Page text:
With Hamas rockets costing between several hundred and several thousand dollars, depending on their range and capabilities, millions of dollars can go a long way to fund a massive arsenal. Most of the rockets may be dumb unguided weapons, but much like shooting off a gun in a crowded room, firing off thousands of rockets in a tiny country ensures they will hit something.
While Iranian funding would not have immediately produced an instant arsenal, the infusion of cash would have allowed Hamas to feel confident about blowing a third of its rockets on a new war against Israel. Money is fungible and the combination of new cash and assurances of steady future funding, especially under a loose sanctions climate maintained by a friendly Biden administration, incentivized Hamas to launch its latest war of terror against the Jewish State.
Hamas used its spring 2021 campaign to demonstrate that it could more than double its fire rate and continue its barrage even in the face of Israeli air strikes. Its latest attacks are likewise a demonstration, meant not so much for Jerusalem as for its state sponsors in Doha and Tehran.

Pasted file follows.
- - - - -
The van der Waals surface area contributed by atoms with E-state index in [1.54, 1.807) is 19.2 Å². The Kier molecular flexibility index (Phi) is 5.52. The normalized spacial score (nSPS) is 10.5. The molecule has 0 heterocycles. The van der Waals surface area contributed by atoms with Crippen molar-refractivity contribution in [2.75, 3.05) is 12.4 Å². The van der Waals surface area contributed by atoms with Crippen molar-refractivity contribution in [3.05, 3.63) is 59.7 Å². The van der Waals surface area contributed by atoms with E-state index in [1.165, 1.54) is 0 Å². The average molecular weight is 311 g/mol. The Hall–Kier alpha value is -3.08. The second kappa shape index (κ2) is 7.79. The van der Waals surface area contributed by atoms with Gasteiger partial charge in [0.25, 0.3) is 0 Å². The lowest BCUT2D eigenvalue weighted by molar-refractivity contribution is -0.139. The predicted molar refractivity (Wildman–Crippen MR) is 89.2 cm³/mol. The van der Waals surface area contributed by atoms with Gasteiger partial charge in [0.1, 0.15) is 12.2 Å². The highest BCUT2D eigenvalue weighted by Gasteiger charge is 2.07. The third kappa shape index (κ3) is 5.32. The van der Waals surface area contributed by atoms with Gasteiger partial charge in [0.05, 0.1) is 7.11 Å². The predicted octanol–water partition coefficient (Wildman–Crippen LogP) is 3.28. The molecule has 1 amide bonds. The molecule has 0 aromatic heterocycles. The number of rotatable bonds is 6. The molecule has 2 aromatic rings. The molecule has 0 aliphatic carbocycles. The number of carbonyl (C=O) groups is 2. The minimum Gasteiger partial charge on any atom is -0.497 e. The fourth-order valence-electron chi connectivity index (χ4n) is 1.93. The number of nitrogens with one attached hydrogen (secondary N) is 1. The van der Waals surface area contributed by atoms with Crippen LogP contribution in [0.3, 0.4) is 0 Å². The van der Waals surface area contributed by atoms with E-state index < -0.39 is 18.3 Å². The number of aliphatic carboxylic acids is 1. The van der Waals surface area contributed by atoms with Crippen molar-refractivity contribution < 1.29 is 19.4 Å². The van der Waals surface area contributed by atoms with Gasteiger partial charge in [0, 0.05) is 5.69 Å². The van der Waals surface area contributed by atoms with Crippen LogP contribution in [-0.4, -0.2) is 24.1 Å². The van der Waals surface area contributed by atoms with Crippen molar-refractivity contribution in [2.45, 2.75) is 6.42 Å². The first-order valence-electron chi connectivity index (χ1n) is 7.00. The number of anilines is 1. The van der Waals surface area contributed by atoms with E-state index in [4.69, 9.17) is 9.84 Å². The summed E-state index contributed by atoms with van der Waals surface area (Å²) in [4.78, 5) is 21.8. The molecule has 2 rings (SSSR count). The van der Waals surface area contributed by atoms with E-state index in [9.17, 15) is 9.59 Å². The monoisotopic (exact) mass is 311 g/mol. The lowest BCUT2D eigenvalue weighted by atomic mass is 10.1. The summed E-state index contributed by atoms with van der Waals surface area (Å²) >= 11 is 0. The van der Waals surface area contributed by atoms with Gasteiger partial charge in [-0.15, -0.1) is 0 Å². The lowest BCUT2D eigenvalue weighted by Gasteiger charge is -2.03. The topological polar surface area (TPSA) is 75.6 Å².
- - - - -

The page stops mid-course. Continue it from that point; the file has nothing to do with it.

The boasts to Al Jazeera can and should be seen as a pitch to terror investors by Hamas, promising a final campaign to destroy Israel if the money shows up. Islamic terror groups operate much like NGOs, showing off their impact in order to solicit donations. Every suicide bombing and shooting is also a fundraising gimmick. A miniature war is the equivalent of a telethon and Iran, flush with billions in sanctions relief, was happy to sign a very big check.
What Iran seeks is the destruction of Israel. Haniyeh is promising that Hamas can deliver.
The billions in sanctions relief that Iran received through South Korea would be negligible compared to the $120 billion in sanctions relief currently on the table. While $70 million to Hamas is an impressive sum, it’s estimated that Iran spends $1 billion on international terrorism.
A renewal of the hoax nuclear deal with the Islamic terror state would mean a lot more discretionary income to spend on terrorism, not just against Israel, but also against America.